Low-to-moderate-income taxpayers, especially those 60 and over, are served by the AARP Foundation Tax-Aide volunteers at approximately 11 locations throughout Washington, DC. Sites with free tax assistance include libraries and senior centers. Last year, volunteers helped more than 3,110 citizens file their local and federal tax returns. AARP Foundation Tax-Aide is offered in conjunction with the IRS.
“How much of a refund will I get and when will I get it?”
These are two of the most asked questions people have when tax time comes along. Who are the folks looking to the AARP Foundation’s Tax-Aide program for assistance?
“In general we’re talking about retirees who are on government pensions and/or people who are on Social Security as their primary source of income,” says Margie Odle who has been a Tax-Aide volunteer in the District of Columbia for the past three years.
Adele Kidd Daughtry, former Tax-Aide State Coordinator of the AARP Foundation, a longtime government retiree, and recipient of the prestigious AARP DC Andrus Award in 1976, has been preparing tax returns for 20+ years. There was a good reason why she trained to be a Tax-Aide volunteer.
“I was having my taxes done, paying for it and reviewing what the accountant had done. There were mistakes on the return and I had to give them back. I thought, ‘If I’m going to have to keep this up I might as well learn to do them myself.’ ”
And she did.
“I used my whole family, more or less, as guinea pigs and never had any kickbacks from any of them so that’s how I got started volunteering for the Tax-Aide program.”
What does it take to be a volunteer?
“I think the qualities of patience along with an understanding that you’re dealing with an individual’s very personal stuff are most important. You want to be sensitive to those who come in and make them feel comfortable. We respect their privacy and the confidential nature of the information they are giving to us,” says Odle.
How does one become a Tax-Aide volunteer?
Anyone is eligible and no special skills are required, explains Daughtry. We will train you.”
And you don’t even have to be a member of AARP or a retiree to volunteer. Training is offered to anyone interested in the program by going to the website, aarp.org/taxaide or by calling 1-888-AARP-NOW (1-888-227-7669), to sign up and indicate that you are interested in becoming a volunteer. The service has grown since 1968, but the Tax-Aide program is still grassroots and continues to help people in their communities with an important, individualized service.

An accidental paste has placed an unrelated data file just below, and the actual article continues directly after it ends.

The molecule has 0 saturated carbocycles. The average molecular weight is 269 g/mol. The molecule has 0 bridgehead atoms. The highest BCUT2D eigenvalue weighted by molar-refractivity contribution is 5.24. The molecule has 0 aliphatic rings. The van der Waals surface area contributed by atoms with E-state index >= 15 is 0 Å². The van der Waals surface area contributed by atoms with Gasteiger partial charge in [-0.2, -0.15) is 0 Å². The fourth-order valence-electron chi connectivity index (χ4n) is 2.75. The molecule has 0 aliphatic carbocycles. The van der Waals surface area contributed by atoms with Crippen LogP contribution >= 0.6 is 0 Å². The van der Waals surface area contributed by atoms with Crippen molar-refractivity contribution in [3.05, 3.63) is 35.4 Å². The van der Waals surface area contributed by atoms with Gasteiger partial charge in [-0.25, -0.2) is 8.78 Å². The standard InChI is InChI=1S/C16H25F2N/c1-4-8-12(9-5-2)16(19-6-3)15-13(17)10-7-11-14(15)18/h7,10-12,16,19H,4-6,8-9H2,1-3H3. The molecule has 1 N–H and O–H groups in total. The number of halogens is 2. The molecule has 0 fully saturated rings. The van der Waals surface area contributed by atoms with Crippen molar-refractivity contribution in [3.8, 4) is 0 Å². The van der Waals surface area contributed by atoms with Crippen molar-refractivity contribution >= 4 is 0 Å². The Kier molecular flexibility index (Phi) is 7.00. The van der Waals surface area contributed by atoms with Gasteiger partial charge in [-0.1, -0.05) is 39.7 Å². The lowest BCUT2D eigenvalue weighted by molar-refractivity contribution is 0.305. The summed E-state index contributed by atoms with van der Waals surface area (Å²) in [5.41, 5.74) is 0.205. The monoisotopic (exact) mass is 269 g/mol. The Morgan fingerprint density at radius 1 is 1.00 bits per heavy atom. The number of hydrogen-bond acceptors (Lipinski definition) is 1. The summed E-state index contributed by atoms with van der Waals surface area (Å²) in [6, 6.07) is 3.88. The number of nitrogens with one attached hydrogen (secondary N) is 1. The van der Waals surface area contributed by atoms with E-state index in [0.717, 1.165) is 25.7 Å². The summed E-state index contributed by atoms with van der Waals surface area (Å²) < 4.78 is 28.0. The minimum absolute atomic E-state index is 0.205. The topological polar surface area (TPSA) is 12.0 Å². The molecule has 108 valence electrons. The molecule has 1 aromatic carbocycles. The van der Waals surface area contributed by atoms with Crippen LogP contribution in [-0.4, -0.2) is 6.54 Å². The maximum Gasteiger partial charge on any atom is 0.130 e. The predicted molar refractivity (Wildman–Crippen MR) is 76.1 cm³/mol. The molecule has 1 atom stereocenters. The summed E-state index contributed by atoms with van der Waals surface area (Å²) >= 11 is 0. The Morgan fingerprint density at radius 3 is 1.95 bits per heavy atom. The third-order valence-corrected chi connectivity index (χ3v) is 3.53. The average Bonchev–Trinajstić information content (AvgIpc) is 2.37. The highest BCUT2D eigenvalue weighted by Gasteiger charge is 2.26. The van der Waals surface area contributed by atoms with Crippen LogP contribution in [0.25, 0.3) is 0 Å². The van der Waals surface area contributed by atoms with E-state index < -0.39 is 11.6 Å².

Daughtry has her own formula for recruiting volunteers. “I’m always out and about in my community and I’m always speaking about the Tax-Aide program. Every year I put a blurb in my church bulletin about it and I suggest other counselors do the same, so year round we always have our eyes open looking for people to join us.”
“There are so many citizens out there that don’t know how to do their taxes. They go to other organizations and wind up paying gross amounts of money and we feel that we’re doing them a service free and confidential,” Daughtry adds.
“The recruiting period is right now,” says Odle. “The training is the second week in December for five days: December 8, 10, 12, 15 and 17. The sessions are from 9 a.m. to 4 p.m. The idea is that with every new crop of people we hope that some of them will want to stick with the program and become leaders so we can recruit the next crop.”
“Tax returns are filed electronically but each person goes home with a ‘hard copy’ of their tax information so that they understand their return has been submitted. Obviously, the forms need to be accurate and at least “two sets of eyes look at every return and go through a quality review,” explains Odle.
So what is the payback for Odle and Daughtry? What do they get out of being an AARP Tax-Aide volunteer?
“It’s very fulfilling knowing that you’ve helped people and that they really appreciate it. The AARP slogan is ‘Real Possibilities’ and that is so true because there are real possibilities to help others in the Tax-Aide program,” says Daughtry.
“It’s fun in the sense that I am performing a service that people need. Everybody has a story” says Odle. “Last year my very last customer came in at six o’clock on April 15 and was a 92-year-old woman who had a ‘W-2,’ which means she was still working. I was blown away.”
This story was written by AARP DC communications volunteer Rocci Fisch